Spanish meals are served in a way that facilitates conversation and relationship. Unlike in my family of origin, meals consist of various courses with usually no more than one food on the plate at a time. Perhaps we begin with some sautéed vegetables or a soup, then follow that with a salad. Next might be the main course, which might actually consist of two different courses. Then dessert, then coffee or tea. And, of course, on special occasions, there is always the potential for after-dinner drinks. Hours go by and the conversation never stops.
I now live in Spain. When sharing a meal with my Spanish friends, I rarely leave the table with the feeling of having over-eaten. Each course is of reasonable size and my body has the time to begin to digest one course before the next one appears. And the filling effect of each course registers in my brain before the next one arrives, so I am mindful of how much of each dish to eat. And I am mindful of the people with whom I am sharing the experience.
I have learned a lot over the years about healthy eating and how to prepare nutritious, plant-based meals. Many of the foods I enjoyed in my early days in Spain I rarely eat anymore. But I always try to serve or receive my meals in the style that I first learned in Spain. I love leisurely eating, one dish at a time, in the company of friends and family. Lifelong relationships nurtured over the dinner table are what I hold most dear. And my body thanks me for eating more slowly and mindfully.
David will be facilitating the food and nutrition portion of the Living Whole retreat in March in the Redwood Forest of California. Along with Zoë Keller, he will work with participants to prepare meals for the entire group while learning about the benefits of a whole food, plant-based way of eating. David and his wife, Kathryn Hayward, reside in Mallorca, Spain.
David: We enjoyed reading this history immensely. While we’ve known each other well over 30 years most of your youthful memories, language evolution, and those relationships to the table are new to us.. So thank you.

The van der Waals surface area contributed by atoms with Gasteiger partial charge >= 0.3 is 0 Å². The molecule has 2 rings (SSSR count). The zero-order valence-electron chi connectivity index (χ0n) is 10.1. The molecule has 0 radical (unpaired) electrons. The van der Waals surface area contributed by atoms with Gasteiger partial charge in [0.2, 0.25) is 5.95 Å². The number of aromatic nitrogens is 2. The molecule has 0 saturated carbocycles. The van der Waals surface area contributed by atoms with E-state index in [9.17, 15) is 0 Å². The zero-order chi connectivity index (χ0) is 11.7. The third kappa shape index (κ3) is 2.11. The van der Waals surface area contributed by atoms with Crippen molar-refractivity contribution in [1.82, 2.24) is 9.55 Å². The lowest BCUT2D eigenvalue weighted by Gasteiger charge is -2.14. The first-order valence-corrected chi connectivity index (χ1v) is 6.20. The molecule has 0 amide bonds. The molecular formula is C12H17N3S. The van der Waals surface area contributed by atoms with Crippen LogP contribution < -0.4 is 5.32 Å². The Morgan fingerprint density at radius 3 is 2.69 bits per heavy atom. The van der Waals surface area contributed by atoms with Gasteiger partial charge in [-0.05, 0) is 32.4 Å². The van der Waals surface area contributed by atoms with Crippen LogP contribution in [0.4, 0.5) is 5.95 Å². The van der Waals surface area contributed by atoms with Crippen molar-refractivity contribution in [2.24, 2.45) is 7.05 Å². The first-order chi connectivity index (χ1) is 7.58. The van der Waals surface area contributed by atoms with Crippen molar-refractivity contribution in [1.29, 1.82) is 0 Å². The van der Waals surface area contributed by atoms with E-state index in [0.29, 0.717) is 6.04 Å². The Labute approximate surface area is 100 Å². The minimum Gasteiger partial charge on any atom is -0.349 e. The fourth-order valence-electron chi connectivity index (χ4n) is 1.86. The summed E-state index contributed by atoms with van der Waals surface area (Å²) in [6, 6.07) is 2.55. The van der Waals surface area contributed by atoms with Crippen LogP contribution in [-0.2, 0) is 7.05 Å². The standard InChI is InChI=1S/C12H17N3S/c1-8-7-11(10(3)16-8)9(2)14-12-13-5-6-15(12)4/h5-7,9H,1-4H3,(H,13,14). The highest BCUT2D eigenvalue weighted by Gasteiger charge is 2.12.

As a daily companion to our own more mostly very ordinary meals here in snowy gray New England in January, we keep a copy of “Life is Meals: A Food Lover’s Book of Days” by James and Kay Salter nearby. The book serves as another conversationalist meal companion. It is a charming beautifully illustrated “tour de table” (sorry I don’t know the Spanish equivalent) with an entry for each day of the year. It takes us from a Twelfth Night cake in January to a champagne dinner on New Year’s Eve. Perhaps like one of those delightful Spanish meals you describe (we think a seaside background particularly appropriate on this snowy day) the book is rich with culinary wisdom, history, recipes, literary pleasures and the authors’ own memories of successes and catastrophes. Its sophistication,seems a fitting companion in Spain, California, or anywhere else one has the pleasure of sitting for a meal, whether it is served on one plate or on many. And it is still in print.
So from here:
“Disfrute de su comida”..or is it “Buen provecho” ?
Thank you for your comment and book suggestion, Chuck. I agree that, whatever one´s food beliefs may be, there is an aspect to nourishing oneself that involves the relationships that one nurtures in the process of consuming a meal and one´s consciousness about what one is eating. This involves not only slowing down but also seizing the opportunity for meaningful conversation and for appreciation of the food itself. In Spain it is customarily made easy for people to have longer, more social and more “mindful” meals due to the dish-by-dish manner of serving. I like this multi-course style of eating because each dish can be of a reasonable portion size and the serial serving custom both promotes savoring of each element of the meal and savoring of the company assembled. I look forward to many more such meals with you.
In the interest of slowing down at meals, the delightful book, “Life is Meals” will most always add a joyful feature to table conversations. Each day of the year it offers a short happy read. And always about what we all seem to love: Meals. So “viva” to such a noble digression. So come home soon David and cook for us again. .